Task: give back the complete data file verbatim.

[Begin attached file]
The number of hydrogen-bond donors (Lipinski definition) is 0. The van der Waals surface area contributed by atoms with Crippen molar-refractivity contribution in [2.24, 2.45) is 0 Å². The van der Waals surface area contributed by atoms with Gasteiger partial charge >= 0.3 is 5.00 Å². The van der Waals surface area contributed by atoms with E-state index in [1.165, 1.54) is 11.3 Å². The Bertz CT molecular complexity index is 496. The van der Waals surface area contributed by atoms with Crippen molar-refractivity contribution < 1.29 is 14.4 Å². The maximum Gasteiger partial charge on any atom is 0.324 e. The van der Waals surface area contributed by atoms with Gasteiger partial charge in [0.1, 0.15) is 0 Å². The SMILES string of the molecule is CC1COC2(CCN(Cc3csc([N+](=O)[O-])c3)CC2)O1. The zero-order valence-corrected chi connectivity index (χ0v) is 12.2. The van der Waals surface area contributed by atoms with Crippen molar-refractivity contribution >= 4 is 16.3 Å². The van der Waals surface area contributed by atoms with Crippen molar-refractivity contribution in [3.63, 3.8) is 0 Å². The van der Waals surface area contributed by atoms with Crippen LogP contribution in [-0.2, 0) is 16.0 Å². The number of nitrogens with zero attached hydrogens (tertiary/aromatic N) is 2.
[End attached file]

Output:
The number of hydrogen-bond donors (Lipinski definition) is 0. The van der Waals surface area contributed by atoms with Crippen molar-refractivity contribution in [2.24, 2.45) is 0 Å². The van der Waals surface area contributed by atoms with Gasteiger partial charge >= 0.3 is 5.00 Å². The van der Waals surface area contributed by atoms with E-state index in [1.165, 1.54) is 11.3 Å². The Bertz CT molecular complexity index is 496. The van der Waals surface area contributed by atoms with Crippen molar-refractivity contribution < 1.29 is 14.4 Å². The maximum Gasteiger partial charge on any atom is 0.324 e. The van der Waals surface area contributed by atoms with Gasteiger partial charge in [0.1, 0.15) is 0 Å². The SMILES string of the molecule is CC1COC2(CCN(Cc3csc([N+](=O)[O-])c3)CC2)O1. The zero-order valence-corrected chi connectivity index (χ0v) is 12.2. The van der Waals surface area contributed by atoms with Crippen molar-refractivity contribution >= 4 is 16.3 Å². The van der Waals surface area contributed by atoms with Crippen molar-refractivity contribution in [3.63, 3.8) is 0 Å². The van der Waals surface area contributed by atoms with Crippen LogP contribution in [-0.2, 0) is 16.0 Å². The number of nitrogens with zero attached hydrogens (tertiary/aromatic N) is 2.